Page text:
In 1978, the bloody conflict in Northern Ireland known as The Troubles reached a boiling point.
Hundreds of members of the Irish Republican Army were arrested and incarcerated in a notorious British prison known as the Maze. Then, on Sunday, November 26, 1978, two IRA gunmen kicked in the front door at 8 Evelyn Gardens in Belfast—the home of Maze prison official Albert Miles. They then executed Miles in front of his horrified family and vanished into the night.
In 1983, twenty-four-year-old Catholic taxicab driver Kevin Barry Artt was convicted and sentenced to life for Miles' murder, falsely named by an IRA member-turned-jailhouse-informant desperate to please his captors. On his way to the Maze, in manacles, Artt still professed his innocence.
Six weeks later he made a daring and dramatic escape, fleeing to California and going underground. For decades, the British government, aided by the US Department of State and FBI, relentlessly sought him while he managed to stay just steps ahead of his pursuers. Not until 2020, when the Northern Ireland Court of Appeal threw out Kevin’s murder conviction based on new, exculpatory evidence discovered by Lawton, was Artt set free.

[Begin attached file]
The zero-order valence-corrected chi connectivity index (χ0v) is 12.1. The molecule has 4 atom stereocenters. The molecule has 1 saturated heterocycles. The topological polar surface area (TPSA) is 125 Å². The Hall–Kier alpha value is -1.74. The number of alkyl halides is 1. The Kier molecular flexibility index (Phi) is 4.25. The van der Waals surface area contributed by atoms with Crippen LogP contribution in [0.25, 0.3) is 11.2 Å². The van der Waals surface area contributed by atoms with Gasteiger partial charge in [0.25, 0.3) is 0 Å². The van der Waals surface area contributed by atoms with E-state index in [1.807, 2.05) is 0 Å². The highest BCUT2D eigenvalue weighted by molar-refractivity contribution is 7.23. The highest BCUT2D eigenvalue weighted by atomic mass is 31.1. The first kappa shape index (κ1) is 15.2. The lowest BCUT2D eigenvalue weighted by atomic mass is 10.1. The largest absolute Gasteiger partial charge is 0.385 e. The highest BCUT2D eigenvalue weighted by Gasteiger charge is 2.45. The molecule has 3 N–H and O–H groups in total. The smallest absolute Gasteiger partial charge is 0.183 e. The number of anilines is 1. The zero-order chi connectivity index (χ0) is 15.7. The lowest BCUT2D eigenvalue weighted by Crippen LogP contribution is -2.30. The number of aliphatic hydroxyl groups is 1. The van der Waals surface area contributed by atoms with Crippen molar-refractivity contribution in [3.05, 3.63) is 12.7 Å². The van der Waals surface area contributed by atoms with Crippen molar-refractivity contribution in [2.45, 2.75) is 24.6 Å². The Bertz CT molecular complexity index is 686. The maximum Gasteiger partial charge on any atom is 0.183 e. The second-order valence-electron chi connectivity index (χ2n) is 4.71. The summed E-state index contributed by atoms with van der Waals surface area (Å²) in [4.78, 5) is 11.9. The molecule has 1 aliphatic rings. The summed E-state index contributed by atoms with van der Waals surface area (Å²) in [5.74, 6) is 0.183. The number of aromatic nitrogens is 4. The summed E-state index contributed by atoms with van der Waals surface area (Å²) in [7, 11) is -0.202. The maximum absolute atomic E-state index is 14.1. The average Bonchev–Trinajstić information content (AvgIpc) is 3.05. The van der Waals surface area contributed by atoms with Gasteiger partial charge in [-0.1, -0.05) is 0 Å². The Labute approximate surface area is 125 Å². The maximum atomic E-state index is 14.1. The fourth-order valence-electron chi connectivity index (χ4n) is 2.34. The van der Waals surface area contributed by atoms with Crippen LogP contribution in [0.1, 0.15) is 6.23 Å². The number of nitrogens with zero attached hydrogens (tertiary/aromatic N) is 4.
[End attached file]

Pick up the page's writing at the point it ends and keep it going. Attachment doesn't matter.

Lunch will be provided.
Undergraduates welcome and encouraged to attend!
DAN LAWTON is a writer and lawyer. His short fiction and columns have appeared in The Recorder, Los Angeles Daily Journal, The Pensive Quill, The Daily Transcript, and Sheepshead Review. Above the Ground: A True Story of The Troubles in Northern Ireland is his first work of narrative nonfiction.